7. “You shall not commit adultery.”
Now, you would think that a man this rich would certainly have no problem buying whatever he needs. He certainly wouldn’t have to steal anything. He especially wouldn’t ever need to steal from those with less means than him. However, that is not true. Greed is a powerful thing. When someone always want more and thinks that he deserves everything and anything that strikes his fancy, he doesn’t see any reason to obtain it fairly and honestly. This man has repeatedly hired people to do work and then not paid them for their work. (Notice I didn’t say that he failed to pay them a fair wage. I said, he refused to pay them.) He waited until they were forced to sue him for what was due knowing that they couldn’t afford the high-powered legal assistance he could. [NOTE: I had a friend who had this kind of thing happen to him. It took a small but successful company that had been in his family for three generations and put it out of business. When a small business is doing a large job, they absolutely rely on being paid promptly in order to pay their employees and their suppliers. The theft goes well beyond stealing services for the work done.]
This man has also resorted to filing for Chapter 11 bankruptcy protections six times. He profited by utilizing these rules to erase all debts for companies that were mishandled. He himself had billions of dollars, but used the laws to his advantage to get out of paying his debts.
8. “You shall not steal.”
Lying. Everyone tells little white lies now and then. But we’re talking whoppers here. This man tells lies in the face of physical evidence proving him wrong. He will answer a question one way today and with a completely different answer tomorrow. He has to be lying one of those times. If he says “I did” something today and tomorrow says, “I didn’t” and on the third day says I never said that. What are you supposed to believe. I’m not talking about things that a person perceives differently from someone else. I’m talking about facts, statements recorded on video, that are there for all to see.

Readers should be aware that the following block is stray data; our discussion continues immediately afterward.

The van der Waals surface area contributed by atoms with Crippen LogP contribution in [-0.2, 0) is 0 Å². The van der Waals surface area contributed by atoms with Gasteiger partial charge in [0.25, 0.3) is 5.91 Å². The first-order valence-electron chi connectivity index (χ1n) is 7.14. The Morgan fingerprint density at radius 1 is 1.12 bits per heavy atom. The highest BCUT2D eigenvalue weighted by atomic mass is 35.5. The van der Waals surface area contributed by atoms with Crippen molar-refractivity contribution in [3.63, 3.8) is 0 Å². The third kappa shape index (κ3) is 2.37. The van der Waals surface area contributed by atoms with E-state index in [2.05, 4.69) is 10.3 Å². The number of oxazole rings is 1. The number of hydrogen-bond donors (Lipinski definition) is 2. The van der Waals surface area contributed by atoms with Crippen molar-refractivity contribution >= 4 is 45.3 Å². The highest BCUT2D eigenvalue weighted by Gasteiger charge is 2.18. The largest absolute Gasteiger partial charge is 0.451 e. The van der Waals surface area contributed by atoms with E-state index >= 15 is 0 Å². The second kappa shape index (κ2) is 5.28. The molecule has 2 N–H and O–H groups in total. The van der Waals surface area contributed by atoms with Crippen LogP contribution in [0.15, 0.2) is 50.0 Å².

9. “You shall not give false testimony against your neighbor.”
Some of the lies he told or accusations he has made are directed at his predecessor. He spent years trying to discredit the man so that he could have the other man’s job. Some of the lies are meant to make himself look like he has the focus, determination, and vision to carry out the job as well as others have. He raged on and on about how the other man spent time golfing and traveling which he would never do if he had that job. That lie has been proven in pure logistics, photographs, dollars and sense. Some of the lies are meant to make him look like he has more intelligence. This all amounts to coveting the job and life that another person has.
10. “You shall not covet your neighbor’s house. You shall not covet your neighbor’s wife, or his male or female servant, his ox or donkey, or anything that belongs to your neighbor.”
Obviously, you will have recognized the current resident of the oval office in this. I could go on to other common commandments and beliefs of Christians like “love your neighbor as yourself,” (Matt. 22:38 and Galatians 5:14) “whatever you did for the least of these brothers and sisters of mine, you did for me,” (Matt 25:40) “do not forget to show hospitality to strangers, for by so doing some people have shown hospitality to angels without knowing it” (Heb. 13:2). I could quote but instead ask you to read Lev. 19:33-34, Lev. 19:9-10, Deut. 10:18-19, Ezekiel 16:49, Luke 10:29-37 for words on refugees and the needy.
I have read Donald Trump’s words about God and faith. I have watched him answer questions about the topic. One video in particular stunned me when Trump was asked basically the same question that Peter was asked in Luke 9. “Who do you say that Jesus is?” He stumbled around and gave a long review of the sermons of Norman Vincent Peale. Eventually the interviewer (Cal Thomas) repeated the question. Go on line and listen to his answer (http://www.gq.com/story/donald-trump-sure-is-bad-at-pretending-he-loves-jesus). He certainly doesn’t answer it in the manner which all church people have been taught much less in a manner of someone who believes in and loves Jesus.